Melanie Reid on Population

Gaaah! More nonsense on population!

Surely it wouldn’t take too much effort to design some kind of similar global incentive scheme for the world’s most populous nations – with all the proper safeguards, of course, and done with willing participation? I rather warm to the idea of Global NonBaby Awards (GNBA), paid annually if you have remained pregnancy-free, and available to women of every race, religion and skin colour in the world.

Once Western governments realised their survival was at stake and they couldn’t afford not to fund the GNBA they would find the money (who knows, it might even stop them fighting pointless wars). A special GNBA global population task force could administer it, with free contraception to back it up. Payments would be made to both individual women and to governments, which would have the felicitous effect of controlling population, giving women choice, and lifting them out of poverty.

Look, contraception is not the answer to the rise in population. It is indeed the mechanism by which women can exercise their choices, yes, but first you need to change the choice before anyone is going to make use of it. That is, you need to change desired fertility before you change actual fertility. And the research shows that 90% of changes in fertility come from changes in desired, only 10% from access to contraception.

Further, we also know what changes desired fertility: wealth. Wealth in its true meaning of course, longer life spans, lower child mortality. These in turn lead to women being regarded as more than simple breeding machines (one more that\’s very important here, lowering maternal mortality, the risks of child birth) and thus opening up education, literacy to them. These in turn, raise the opportunity cost of having many children: while the changes in death rates lower the opportunity cost of having few children.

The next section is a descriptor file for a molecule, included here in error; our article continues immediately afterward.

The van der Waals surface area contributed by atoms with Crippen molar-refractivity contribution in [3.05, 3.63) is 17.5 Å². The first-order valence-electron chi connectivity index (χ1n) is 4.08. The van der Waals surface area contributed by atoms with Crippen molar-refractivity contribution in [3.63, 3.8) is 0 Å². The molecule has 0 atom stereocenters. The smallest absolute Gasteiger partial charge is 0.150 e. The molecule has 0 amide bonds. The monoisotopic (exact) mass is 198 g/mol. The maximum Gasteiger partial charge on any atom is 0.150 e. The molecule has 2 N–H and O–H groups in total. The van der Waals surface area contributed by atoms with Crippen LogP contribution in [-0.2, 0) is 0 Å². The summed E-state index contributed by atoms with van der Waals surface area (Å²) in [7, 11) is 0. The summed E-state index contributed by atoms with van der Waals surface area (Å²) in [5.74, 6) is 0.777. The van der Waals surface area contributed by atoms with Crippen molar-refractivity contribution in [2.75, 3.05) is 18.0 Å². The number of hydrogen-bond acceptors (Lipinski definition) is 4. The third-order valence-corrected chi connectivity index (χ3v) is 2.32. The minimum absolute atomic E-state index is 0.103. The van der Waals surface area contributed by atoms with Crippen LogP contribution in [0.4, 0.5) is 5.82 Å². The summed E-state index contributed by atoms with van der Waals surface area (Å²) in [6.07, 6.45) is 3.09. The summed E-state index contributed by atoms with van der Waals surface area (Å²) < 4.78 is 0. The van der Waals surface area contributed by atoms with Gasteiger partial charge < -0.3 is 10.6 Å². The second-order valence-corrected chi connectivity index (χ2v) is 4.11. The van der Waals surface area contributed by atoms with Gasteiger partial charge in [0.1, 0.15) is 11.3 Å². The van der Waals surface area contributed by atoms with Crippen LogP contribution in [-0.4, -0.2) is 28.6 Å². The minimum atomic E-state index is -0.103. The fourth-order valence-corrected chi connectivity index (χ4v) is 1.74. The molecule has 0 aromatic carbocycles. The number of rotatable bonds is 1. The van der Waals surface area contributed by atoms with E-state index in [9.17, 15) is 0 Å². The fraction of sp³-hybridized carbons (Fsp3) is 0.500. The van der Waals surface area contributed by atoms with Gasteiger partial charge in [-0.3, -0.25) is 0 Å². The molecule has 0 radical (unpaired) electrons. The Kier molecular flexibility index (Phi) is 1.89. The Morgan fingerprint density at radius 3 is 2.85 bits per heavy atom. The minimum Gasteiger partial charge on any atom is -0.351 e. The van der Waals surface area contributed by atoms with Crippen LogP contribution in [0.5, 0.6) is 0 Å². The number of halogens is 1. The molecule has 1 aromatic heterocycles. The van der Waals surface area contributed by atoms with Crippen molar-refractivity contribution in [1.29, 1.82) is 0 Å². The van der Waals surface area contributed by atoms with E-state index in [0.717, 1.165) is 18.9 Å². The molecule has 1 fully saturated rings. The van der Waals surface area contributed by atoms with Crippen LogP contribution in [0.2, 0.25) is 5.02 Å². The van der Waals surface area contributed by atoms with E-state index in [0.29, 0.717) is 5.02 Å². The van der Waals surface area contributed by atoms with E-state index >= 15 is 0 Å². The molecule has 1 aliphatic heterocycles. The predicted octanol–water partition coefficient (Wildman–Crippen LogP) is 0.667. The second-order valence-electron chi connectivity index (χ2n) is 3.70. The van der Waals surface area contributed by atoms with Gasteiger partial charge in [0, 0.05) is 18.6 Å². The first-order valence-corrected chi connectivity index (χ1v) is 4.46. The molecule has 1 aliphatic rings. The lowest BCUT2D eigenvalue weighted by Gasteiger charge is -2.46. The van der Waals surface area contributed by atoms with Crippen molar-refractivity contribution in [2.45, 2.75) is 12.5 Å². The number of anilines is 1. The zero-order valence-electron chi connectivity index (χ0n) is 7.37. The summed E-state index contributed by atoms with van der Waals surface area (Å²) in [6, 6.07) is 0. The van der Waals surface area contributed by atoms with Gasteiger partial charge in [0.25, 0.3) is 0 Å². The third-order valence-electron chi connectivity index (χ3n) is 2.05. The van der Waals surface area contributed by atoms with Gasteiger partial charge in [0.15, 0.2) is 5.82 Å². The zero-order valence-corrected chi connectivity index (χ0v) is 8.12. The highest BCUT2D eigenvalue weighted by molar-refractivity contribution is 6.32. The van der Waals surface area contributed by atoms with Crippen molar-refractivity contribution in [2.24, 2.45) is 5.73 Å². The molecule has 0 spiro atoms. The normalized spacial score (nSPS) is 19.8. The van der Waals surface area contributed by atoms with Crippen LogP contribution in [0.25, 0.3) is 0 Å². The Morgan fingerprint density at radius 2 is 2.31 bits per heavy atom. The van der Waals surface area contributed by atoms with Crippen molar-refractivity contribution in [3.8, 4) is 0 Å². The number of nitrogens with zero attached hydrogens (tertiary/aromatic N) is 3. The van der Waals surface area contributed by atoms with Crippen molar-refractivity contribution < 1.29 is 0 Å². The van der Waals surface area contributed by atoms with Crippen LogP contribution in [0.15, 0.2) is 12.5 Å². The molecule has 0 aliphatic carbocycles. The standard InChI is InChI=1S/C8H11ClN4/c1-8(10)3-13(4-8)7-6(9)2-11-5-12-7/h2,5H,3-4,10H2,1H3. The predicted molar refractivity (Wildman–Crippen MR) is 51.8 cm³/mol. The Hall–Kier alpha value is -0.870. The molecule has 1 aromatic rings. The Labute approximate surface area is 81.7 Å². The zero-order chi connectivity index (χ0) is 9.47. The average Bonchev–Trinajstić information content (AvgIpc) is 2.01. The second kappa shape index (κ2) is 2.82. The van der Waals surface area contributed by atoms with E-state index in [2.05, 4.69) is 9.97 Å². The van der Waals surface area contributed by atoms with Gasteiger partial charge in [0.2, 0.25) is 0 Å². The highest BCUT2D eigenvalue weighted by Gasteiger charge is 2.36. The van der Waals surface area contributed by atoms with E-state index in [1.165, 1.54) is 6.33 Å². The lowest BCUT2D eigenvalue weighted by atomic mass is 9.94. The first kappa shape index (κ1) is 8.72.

Which leads us to the question of how do we create wealth? That, actually, we do know. It\’s the division of labour, the specialisation, brought about by material exchange. When this happens across national borders we call this trade.

The answer, at root, to the "problem" of overpopulation is increased globalisation. For when the poor are rich as we are, then their fertility levels will be as ours, below replacement rate.

6 thoughts on “Melanie Reid on Population”

  1. Not inextricably linked, markbrinkley, at least not on a permanent level. As populations move past fossil fuel dependence, levels of CO2 production will drop but wealth will continue to increase. The issue is that to move past such dependence, wealth is required (and as Tim mentions, so to are the mechanisms of its creation) so we have to accept some short-term environmental cost to yield the greater long-term environmental gains. It’s not ideal but then we live in the real world.

  2. Why would any nation reduce their fertility when it is so useful in edging out other countries.
    Countries of the EU have noticed that their grip on their own countries has been loosened by ‘immigrants’.
    They have to claim this is somehow a benefit but , in the long run, why shouldn’t the fertile countries take over the infertile (and tired) old countries.

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